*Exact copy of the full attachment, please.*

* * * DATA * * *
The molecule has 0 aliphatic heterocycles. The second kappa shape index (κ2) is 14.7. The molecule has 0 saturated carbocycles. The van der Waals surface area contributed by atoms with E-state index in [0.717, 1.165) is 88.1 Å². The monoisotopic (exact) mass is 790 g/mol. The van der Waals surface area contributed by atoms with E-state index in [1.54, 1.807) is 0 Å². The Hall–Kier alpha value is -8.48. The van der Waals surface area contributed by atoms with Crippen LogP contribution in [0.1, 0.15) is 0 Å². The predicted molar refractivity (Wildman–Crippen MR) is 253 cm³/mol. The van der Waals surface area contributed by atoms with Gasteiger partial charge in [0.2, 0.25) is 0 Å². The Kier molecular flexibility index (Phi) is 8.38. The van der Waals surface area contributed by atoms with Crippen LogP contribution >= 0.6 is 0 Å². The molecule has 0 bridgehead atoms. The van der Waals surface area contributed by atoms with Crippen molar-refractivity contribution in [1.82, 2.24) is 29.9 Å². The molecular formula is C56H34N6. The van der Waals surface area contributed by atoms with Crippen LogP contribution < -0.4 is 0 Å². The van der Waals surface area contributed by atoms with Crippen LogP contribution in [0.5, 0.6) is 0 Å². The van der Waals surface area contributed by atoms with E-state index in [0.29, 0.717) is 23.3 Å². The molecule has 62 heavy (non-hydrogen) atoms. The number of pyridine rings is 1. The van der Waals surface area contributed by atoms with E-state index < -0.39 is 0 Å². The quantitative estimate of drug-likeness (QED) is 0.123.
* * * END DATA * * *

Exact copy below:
The molecule has 0 aliphatic heterocycles. The second kappa shape index (κ2) is 14.7. The molecule has 0 saturated carbocycles. The van der Waals surface area contributed by atoms with E-state index in [0.717, 1.165) is 88.1 Å². The monoisotopic (exact) mass is 790 g/mol. The van der Waals surface area contributed by atoms with E-state index in [1.54, 1.807) is 0 Å². The Hall–Kier alpha value is -8.48. The van der Waals surface area contributed by atoms with Crippen LogP contribution in [0.1, 0.15) is 0 Å². The predicted molar refractivity (Wildman–Crippen MR) is 253 cm³/mol. The van der Waals surface area contributed by atoms with Gasteiger partial charge in [0.2, 0.25) is 0 Å². The Kier molecular flexibility index (Phi) is 8.38. The van der Waals surface area contributed by atoms with Crippen LogP contribution >= 0.6 is 0 Å². The molecule has 0 bridgehead atoms. The van der Waals surface area contributed by atoms with Crippen molar-refractivity contribution in [1.82, 2.24) is 29.9 Å². The molecular formula is C56H34N6. The van der Waals surface area contributed by atoms with Crippen LogP contribution < -0.4 is 0 Å². The van der Waals surface area contributed by atoms with Crippen LogP contribution in [0.5, 0.6) is 0 Å². The van der Waals surface area contributed by atoms with E-state index in [0.29, 0.717) is 23.3 Å². The molecule has 62 heavy (non-hydrogen) atoms. The number of pyridine rings is 1. The van der Waals surface area contributed by atoms with E-state index < -0.39 is 0 Å². The quantitative estimate of drug-likeness (QED) is 0.123.